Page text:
Ducati Monster Motorcycle Forum banner
1 - 20 of 56 Posts

·
Premium Member
Joined
·
334 Posts
Discussion Starter · #1 ·
So after ~4 months I had to tell my parents that I bought a bike
even though I'm forbiddend to do so, but considering that I'm 23 and in grad school
working towards a PhD in biochemistry, I think I'm able to make these decisions.

But I'm getting harped on by all my family immediate and otherwise to sell my bike (i have listed it but, I'm not a motivated seller)

They say I'm being selfish because of the pain I would cause everyone if I got hurt or worse, etc etc. I'm sure you all have heard every reason not to ride. Also a family friend just lost her son to a low side accident on a bike and the mom didnt know and went into denial that it was her son who crashed and died.

So what can I say to help smoothe the situation, or is getting lectured, one of the side effects of owning a motorcycle
 

·
Registered
Joined
·
3,542 Posts
I hav'nt justified anything to anybody since i moved out on my own 22+ years ago. To quote my good buddy BB King, "I'm payin' the cost to be the boss"

But this truism will serve you well thru life. It's eaiser to beg for forgiveness than to ask permission.

You married fellas know what im talking about here.

Dont sweat if bro. You family will get past it. Dont sell the bike. You can get hurt doing anything. Gear up always, dont ride like a fool and you'll increase your chances becoming an old biker dood.
 

·
Registered
Joined
·
781 Posts
I jsut ride it. The wife is cool with it, the rest can just deal with it. All they can say is "Be careful".
 

·
Registered
Joined
·
541 Posts
I don't justify it...I wanted it, worked for it and bought it. I've got no problem with it.

I grew up on bikes so when I came home with a bike no one was surprised. The selfish thing isn't enough of an argument to validate a response. I'm an avid skydiver/motorcyclist I do it because I like it not because it's safe. not going to stop jumping, flying overseas, sell my bike and pad my walls because it's safer.

It's their problem not yours your a big boy now.

"Every man dies, not every man lives"(stole that one form Sodark)
 

·
Premium Member
Joined
·
507 Posts
i don't tell my parents i have one when i do. no sense them worrying about it all the time. i usually don't tell them about stuff until AFTER i've done it. they know about all the stuff i do, just later.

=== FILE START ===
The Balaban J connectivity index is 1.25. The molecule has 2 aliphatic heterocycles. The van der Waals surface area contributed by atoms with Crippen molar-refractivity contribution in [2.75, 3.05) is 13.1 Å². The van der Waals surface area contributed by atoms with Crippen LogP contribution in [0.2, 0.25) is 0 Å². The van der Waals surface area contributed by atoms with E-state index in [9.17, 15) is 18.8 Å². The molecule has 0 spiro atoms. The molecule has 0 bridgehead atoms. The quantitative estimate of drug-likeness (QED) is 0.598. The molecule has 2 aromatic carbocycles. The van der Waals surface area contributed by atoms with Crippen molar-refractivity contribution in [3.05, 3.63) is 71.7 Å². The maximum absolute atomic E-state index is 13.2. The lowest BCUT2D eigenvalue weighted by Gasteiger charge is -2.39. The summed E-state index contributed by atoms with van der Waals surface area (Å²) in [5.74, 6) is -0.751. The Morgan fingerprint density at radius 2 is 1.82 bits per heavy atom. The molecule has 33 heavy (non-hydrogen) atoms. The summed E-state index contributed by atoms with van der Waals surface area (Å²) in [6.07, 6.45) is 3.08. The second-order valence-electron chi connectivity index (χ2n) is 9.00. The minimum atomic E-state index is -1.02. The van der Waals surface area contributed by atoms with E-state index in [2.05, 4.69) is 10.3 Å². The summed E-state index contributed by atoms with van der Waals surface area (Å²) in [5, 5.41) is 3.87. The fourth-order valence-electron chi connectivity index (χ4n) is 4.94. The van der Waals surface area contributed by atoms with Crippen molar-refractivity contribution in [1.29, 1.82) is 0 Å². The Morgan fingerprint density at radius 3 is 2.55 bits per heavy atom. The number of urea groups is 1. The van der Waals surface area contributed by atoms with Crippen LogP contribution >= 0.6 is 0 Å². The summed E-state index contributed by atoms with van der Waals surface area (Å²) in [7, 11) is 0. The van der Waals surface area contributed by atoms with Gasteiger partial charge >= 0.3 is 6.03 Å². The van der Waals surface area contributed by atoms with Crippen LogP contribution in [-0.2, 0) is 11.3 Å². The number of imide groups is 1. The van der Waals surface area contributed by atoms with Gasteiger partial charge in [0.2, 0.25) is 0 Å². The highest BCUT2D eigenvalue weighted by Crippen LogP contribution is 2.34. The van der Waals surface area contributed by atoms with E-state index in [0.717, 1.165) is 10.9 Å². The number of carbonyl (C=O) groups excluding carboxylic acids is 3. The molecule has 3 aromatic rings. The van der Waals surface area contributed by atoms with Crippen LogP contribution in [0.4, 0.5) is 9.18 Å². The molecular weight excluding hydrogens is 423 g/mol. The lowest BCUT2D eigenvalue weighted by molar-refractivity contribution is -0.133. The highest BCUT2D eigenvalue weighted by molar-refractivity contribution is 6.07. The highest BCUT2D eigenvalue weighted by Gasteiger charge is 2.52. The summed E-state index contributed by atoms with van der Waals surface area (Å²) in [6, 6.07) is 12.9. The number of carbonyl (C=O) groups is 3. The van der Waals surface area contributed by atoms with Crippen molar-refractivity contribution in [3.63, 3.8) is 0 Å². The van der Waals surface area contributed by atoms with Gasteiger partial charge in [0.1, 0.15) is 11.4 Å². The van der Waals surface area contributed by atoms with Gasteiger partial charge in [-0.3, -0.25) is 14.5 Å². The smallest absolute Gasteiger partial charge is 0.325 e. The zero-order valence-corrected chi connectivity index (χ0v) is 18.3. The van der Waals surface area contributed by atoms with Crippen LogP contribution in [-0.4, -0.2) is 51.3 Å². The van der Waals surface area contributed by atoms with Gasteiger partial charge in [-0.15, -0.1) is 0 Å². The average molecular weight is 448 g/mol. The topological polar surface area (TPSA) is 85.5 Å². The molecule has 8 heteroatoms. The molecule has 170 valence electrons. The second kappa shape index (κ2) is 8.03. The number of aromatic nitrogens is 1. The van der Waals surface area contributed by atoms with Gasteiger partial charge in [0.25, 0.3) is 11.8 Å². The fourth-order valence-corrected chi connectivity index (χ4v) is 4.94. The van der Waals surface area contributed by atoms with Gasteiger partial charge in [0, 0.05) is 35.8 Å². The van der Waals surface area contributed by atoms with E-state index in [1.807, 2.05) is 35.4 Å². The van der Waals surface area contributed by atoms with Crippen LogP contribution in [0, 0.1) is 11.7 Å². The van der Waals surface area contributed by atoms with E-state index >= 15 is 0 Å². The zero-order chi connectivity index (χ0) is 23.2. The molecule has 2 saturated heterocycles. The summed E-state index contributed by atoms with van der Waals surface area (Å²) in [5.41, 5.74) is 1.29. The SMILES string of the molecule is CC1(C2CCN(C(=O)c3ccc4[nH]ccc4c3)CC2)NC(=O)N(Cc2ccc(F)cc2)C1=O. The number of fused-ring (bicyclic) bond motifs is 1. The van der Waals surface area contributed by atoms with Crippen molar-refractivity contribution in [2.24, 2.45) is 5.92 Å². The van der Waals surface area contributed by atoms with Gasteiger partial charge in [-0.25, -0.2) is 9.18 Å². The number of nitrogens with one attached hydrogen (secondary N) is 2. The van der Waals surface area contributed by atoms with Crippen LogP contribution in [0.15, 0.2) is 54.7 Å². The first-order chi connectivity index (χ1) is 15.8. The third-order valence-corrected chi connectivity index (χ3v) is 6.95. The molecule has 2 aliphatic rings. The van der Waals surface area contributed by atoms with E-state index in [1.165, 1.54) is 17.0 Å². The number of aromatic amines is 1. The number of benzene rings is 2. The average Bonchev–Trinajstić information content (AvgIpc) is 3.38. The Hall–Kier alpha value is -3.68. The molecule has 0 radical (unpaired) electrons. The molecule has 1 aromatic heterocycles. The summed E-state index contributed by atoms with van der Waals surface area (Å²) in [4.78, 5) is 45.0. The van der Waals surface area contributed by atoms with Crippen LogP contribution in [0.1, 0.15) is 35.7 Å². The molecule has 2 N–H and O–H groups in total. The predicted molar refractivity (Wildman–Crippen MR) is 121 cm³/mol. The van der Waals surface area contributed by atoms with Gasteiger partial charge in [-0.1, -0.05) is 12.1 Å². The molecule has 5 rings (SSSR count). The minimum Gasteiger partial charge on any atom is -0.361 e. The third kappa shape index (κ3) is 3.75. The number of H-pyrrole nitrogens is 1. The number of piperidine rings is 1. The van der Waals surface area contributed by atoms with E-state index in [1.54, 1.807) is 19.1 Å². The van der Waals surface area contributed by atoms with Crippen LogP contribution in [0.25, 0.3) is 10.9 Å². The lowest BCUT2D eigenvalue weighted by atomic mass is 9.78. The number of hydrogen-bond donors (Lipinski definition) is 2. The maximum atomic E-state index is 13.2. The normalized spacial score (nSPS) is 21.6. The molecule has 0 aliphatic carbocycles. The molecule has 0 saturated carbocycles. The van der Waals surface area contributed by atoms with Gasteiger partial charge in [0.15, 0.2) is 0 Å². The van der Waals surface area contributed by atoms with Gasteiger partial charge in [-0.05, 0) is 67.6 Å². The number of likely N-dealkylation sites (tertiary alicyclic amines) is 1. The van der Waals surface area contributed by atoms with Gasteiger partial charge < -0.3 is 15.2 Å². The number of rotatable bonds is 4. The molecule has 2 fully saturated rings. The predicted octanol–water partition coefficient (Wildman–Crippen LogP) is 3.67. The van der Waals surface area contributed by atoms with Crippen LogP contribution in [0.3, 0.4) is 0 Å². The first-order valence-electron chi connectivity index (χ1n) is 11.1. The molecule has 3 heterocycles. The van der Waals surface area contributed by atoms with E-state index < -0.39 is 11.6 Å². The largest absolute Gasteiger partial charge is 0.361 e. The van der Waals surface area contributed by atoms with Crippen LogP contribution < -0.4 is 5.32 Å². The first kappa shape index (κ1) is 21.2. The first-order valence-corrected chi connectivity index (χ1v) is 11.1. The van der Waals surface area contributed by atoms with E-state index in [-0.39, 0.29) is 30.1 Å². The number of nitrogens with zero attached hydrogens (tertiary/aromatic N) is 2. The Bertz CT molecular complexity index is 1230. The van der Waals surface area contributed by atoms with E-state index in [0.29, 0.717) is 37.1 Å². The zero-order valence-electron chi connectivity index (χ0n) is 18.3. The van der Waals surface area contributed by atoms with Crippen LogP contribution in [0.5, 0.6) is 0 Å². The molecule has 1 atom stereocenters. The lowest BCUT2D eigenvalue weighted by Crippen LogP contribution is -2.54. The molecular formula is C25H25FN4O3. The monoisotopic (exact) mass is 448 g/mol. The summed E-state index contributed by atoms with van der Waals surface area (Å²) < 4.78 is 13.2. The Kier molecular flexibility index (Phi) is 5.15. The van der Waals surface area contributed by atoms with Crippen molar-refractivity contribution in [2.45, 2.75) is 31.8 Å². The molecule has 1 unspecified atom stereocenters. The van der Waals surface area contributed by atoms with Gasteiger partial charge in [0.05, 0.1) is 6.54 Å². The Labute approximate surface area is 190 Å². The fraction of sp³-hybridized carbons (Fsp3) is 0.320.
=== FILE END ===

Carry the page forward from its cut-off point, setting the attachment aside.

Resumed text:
it's true that we could get killed walking down the street, but admittedly motorcycling is riskier than walking down the street. all you can say is, "it makes me happy, i'm willing to accept the additional risk, and i'm smart enough to minimize the risk as much as possible. i wouldn't be me and/or happy if i couldn't do what i love, and you want me to be happy and live a full life, don't you?"
 

·
Registered
Joined
·
218 Posts
Do you live at home ?

If so, it will be a difficult trip - but....

As long as you are serious about the sport, are safe, always gear up, never drink and ride, no stunting.... then you are your own person. Go for it, because life itself is a risk.

I had the misfortune of being a re-entry rider, and then taking a fall two years into it. I stopped for a year, but the bug got me again and I got back on. Funny thing was the trauma nurse (guy) at the ER was there with me during the time they reset my shoulder and told me he road and had a GSXR - he said "do you love to ride?" I said "yes!", he said "do not stop because of this"


People who love me understand but still fear it. People who like to lecture just do not get it.
 

·
Premium Member
Joined
·
215 Posts
I had to put up with a lot of crap from coworkers when I got back into bikes. They told me I was gonna be a statistic, I would die, etc. I basically had to prove myself by surviving.
A safety course would probably help alleviate some fears. Ride safe.
JP
 

·
Premium Member
Joined
·
1,125 Posts
That's the age old question. I hate how many people come up to me, mostly strangers, & tell me how dangerous motorcycles are & give me an example about a friend, relative, etc... that was hurt or worse. I like to turn it around & thank them for scaring me & then make them feel guilty about all the negative energy they're giving me. I tell them they'll probaly cause me to have an accident when they think that way ;)

It's true that riding is dangerous but if you wear your gear & ride within your limits you can certainly minimize your risks & have a great time [thumbsup]

Good luck, I was in your situation when i was 18 & purchased my first sportbike, an 87 Honda VFR 700. Made my parents so mad that after the fight, I move out. Never went back. They got over it after a few months & my Dad even took it out on the weekends as he's always been into bikes & hadn't owned one for a few years. Long story short, we all got thru it [thumbsup]
 

·